• Refrigerate overnight. (note: you can refrigerate the cranberry layer separately and drain the next day if desired.)
  • Add sweetened whipped cream and remaining cookie crumb to salad and serve.

Thursday, November 3, 2011

Oatmeal Raisin Neiman Marcus Cookies

Look what I found sitting in my drafts folder, just waiting to be published... COOKIES!

I do not come from "cookie" people. When my mother wants to make a treat, she makes a cake. I have grown-up that way, and can understand why she is so anti-cookies - you have to sit around all day just putting cookies in the oven, taking cookies out of the oven. All day.** That's it. So I don't make cookies very much.

**note: it doesn't actually take all day to switch cookies in and out. But you have got to agree that it feels like it takes all day. Honestly, I just stand by the stove reading a book for an hour...

There are two exceptions to my "no cookie" rule: the cookies that Santa likes (so I must make them or Christmas will not come), and the cookies my husband likes (so I must make them for him and his guys when he goes into the field). These are the cookies my husband likes. And they are exceptional cookies. I wouldn't spend all day putting cookies into the oven and taking them out again if I didn't think they were worth it - and they are worth it. So says me, so says my husband, and so say all the people I give them to (of which there are many, because last time I made these cookies, there were about 85 of them in one batch).

A quick aside: I modified a cookie dough called "Neiman Marcus Cookies" to create this. Apparently this was an Internet scam or something, because that whole story about "I asked Neiman Marcus for their cookie recipe, and they charged my credit card $50,000" is untrue. In fact, until recently, Neiman Marcus didn't even make cookies. There. Rumors dispelled. Moving on.

Making these cookies is a cinch - you don't even need a mixer. Mostly because once I tried using a mixer, and may or may not have burned the motor out. So probably don't use a mixer. (if you have a KitchenAid, and desire, I am sure you could use that. But since I have none, I shall not.)

Step one: take 5 cups of Oatmeal (not instant or fast-cooking) and either pulse a few times in a food processor (like I did with this stylish model almost as old as I am), or crush well with a rolling-pin. If you have a food processor, just pulse it a few times. You're looking for a fine powder.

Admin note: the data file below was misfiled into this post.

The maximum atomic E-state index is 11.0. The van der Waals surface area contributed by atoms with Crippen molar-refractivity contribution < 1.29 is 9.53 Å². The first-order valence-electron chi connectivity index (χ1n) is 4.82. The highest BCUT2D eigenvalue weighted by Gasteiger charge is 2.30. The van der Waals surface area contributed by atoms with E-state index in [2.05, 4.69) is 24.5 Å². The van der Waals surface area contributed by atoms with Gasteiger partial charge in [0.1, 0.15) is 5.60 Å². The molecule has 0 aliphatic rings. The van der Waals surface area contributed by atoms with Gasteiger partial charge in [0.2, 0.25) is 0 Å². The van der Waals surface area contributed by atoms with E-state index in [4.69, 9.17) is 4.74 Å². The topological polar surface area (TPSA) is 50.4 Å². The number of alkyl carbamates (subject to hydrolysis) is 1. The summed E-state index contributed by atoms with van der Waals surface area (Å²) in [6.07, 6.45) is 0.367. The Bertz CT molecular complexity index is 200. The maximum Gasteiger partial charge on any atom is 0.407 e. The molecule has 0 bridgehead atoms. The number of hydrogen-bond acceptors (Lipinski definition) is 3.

Step 2: Now cream together the butter and the sugars and the eggs (the wet ingredients. I always find it so interesting that sugar is a wet ingredient...).

Step 3: Dry Team! Add the flour, oatmeal powder, salt, baking powder, baking soda together and stir.  Now add about 3/4 of a 24 oz container of raisins (you could add more, but I promise there are already plenty!) and a toffee-containing chocolate bar of your choosing - pre broken, and add them all together.

I used to use a Symphony bar for this (with almonds and toffee chips), but started looking for a non-almond option when my sister became allergic.

Milka are infinately better.  Not just because of their lack of almonds.  They are just so. much. better.  It's Europe's #1 chocolate bar.  Europe doesn't lie about things like chocolate bars...

Yum.  (and, yes, you can find them where you are.  I found these at a Wal-Mart in nowheresville Kentucky.)

Now roll the dough into balls and place about 2 inches apart on a greased cookie sheet, and cook them. According to the original recipe, it makes 112 cookies. I've always found it makes between 80-90. Either way, it makes a lot of cookies. And trust me when I say... this is not too many. Bake them all.

This cookie is perfect. Chewey without being cakey. Moist without being... greasy? Make them for your friends. Make them for your family. Make them for yourself.  Rated 10/10 by my husband's platoon, and 10/10 by me.

Oatmeal Raisin Neiman Marcus Cookies
375 degrees, 10 minutes per batch.  Makes 80-100 cookies.

5 cups oatmeal - blended until fine
2 cups butter
2 cups white sugar
2 cups brown sugar
4 eggs
~18oz raisins
1 tsp salt
2 tsp vanilla
2 tsp baking powder
2 tsp baking soda
4 cups all-purpose flour
1 8 oz chocolate bar - smashed

Measure oatmeal and crush until it reaches a fine powder.  Set aside.

Cream butter, sugars and eggs together.

Add flour, sale, baking powder and soda to oatmeal and mix.

Combine butter/sugar mixture with flour mixture.  Add chocolate bar and raisins.

Roll into balls and place 2 inches apart on a greased cookie sheet.

Bake and enjoy my favorite cookie.  It's got that oatmeal raisin goodness with nice hints of chocolate (and a dash of "what is that?" if you use the toffee-included chocolate bar).